But, as they say in sports, it’s not about where you start, but where you end up, and everything is slowly coming together for esports to create an audience big enough to get advertisers’ attention. 

Fri, 7/13

Porn site Naughty America pitches a tent at the top of the first real VR wave

The rise of VR is nigh. And, with immersive videos like “Bangin’ the Babysitter,” plus other, more NSFW titles, porn site Naughty America is leading the charge.

According to David M. Ewalt (author of the book “Defying Reality: The Inside Story of The Virtual Reality Revolution,” the San Diego-based studio is one of the most productive VR content creators in the world — releasing over 108 VR vids since their launch 18 months ago.

We wish we were surprised… 

Any human with reproductive organs should’ve seen this coming a mile away.

Give people a cutting edge technology and they’ll find a way to make it X-rated: Ewalt says the porn biz has helped pioneer the popularization of pretty much every other revolutionary media format in the past — from VHS, to Blu-ray, and video streaming.

But no one knew it’d be this big 

In 2016, Samsung, HTC, Google, Sony, and Facebook’s Oculus sold just over 6m VR headsets worldwide… while NA’s customers downloaded more than 20m VR vids in the month of December that year alone.

VR also has people paying for porn again, and NA has the data to back it up: 1 in every 167 visitors who peep VR pages on NA’s website becomes a paying customer, compared to 1 in 1,500 for traditional.

In the first year of their VR service, NA’s website grew 55%; revenue grew 40% since their first VR video; in 2016, VR revenue was up 433%.

In other words, they’re a shower and a grower.

Fri, 7/13

Known for savvy buys, Broadcom’s rogue CEO baffles Wall Street with a $19B deal

Silicon Valley-based chipmaker Broadcom just bought seemingly unrelated New York software company CA Technologies for $18.9B, paying 20% more than the company’s stock value. 

Confused by the purchase, investors sent Broadcom’s stock plummeting 19%

But, Broadcom CEO Hock Tan has a cult following thanks to his track record of successful and unexpected acquisitions, leading many to wonder: What’s Hock hiding up his sleeve?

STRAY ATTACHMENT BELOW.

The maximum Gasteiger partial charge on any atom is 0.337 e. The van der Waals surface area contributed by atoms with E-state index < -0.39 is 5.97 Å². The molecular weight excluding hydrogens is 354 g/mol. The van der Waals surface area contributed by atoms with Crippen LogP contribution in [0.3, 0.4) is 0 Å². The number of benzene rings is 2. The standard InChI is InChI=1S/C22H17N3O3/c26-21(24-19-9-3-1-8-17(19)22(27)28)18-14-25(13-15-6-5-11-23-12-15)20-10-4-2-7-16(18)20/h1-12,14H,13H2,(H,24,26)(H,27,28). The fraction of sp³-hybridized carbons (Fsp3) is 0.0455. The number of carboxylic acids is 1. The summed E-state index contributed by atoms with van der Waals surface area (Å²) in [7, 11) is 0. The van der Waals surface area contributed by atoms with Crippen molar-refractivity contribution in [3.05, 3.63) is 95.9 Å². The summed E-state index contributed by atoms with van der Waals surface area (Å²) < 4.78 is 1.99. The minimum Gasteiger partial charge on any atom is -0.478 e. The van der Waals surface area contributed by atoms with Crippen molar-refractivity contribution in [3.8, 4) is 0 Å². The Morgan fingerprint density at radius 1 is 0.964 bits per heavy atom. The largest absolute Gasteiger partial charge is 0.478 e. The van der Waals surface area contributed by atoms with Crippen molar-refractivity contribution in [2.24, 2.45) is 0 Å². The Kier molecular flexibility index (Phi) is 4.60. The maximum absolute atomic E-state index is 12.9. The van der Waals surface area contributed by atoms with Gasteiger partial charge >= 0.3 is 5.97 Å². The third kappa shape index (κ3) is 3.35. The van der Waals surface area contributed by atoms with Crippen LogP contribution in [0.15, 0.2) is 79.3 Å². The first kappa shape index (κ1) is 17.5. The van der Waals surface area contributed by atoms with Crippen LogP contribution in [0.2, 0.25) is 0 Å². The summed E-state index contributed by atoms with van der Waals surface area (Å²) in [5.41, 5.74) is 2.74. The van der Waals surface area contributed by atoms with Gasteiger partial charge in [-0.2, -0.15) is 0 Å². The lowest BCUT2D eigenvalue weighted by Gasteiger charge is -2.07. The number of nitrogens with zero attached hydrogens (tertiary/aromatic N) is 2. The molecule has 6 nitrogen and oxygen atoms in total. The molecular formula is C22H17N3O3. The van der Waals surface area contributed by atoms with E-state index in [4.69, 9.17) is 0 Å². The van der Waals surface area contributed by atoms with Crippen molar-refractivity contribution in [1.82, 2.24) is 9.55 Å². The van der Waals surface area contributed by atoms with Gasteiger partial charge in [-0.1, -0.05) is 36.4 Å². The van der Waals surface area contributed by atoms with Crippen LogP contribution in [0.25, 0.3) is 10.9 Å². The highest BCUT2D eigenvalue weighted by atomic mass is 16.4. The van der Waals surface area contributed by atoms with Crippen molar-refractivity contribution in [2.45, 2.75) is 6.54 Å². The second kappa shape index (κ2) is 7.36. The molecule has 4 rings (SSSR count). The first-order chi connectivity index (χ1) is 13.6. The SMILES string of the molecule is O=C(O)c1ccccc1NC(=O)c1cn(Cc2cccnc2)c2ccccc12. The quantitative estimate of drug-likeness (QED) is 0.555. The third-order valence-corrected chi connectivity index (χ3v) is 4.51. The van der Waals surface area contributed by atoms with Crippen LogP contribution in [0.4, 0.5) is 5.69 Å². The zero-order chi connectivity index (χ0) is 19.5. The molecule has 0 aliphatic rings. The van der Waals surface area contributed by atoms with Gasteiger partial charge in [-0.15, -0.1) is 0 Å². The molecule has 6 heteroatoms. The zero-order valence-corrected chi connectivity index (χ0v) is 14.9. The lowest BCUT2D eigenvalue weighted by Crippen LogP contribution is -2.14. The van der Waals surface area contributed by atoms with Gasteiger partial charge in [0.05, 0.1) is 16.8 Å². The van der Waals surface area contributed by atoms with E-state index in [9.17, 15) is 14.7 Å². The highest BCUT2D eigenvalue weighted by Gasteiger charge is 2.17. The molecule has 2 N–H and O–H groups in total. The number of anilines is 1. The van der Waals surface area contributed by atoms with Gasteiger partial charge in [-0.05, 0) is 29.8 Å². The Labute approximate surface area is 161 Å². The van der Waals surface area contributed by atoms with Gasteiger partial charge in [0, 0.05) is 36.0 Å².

Broadcom has boomed in the last decade

From 2009 to 2017, Broadcom’s share price increased 14x and the company became the largest player in the $400B chip market.

Within that time period, Broadcom’s revenue increased 49% annually — giving the company plenty of cash to pursue an aggressive expansion policy under the Hock-like supervision of its CEO.

“In Hock we trust”

Broadcom owes its remarkable growth to Hock Tan, a Malaysian immigrant who earned scholarships to MIT and Harvard Business School before building a global computer hardware empire. 

Tan increased Broadcom’s revenue by purchasing smaller businesses, stripping them down to their highest-performing units, and incorporating them into the company. With this acquisition strategy, Tan managed to increase Broadcom’s profit margins by more than 20 percentage points.

Hock’s past success has earned him a fan club of financial analysts that say things like “In Hock We Trust” and “it’s hard to bet against this guy.”

But not everyone agrees that Hock rocks 

After President Trump blocked Broadcom’s $117B hostile bid for Qualcomm earlier this year, Hock decided to invest in a software company to avoid the harsh light of antitrust scrutiny.

But this time, investors are skeptical the Hock-star could replicate his semiconductor success, driving Broadcom’s market cap down as much as $14.5B.

But Hock isn’t worried. He told reporters that this purchase would be the first “building block” of many acquisitions to come.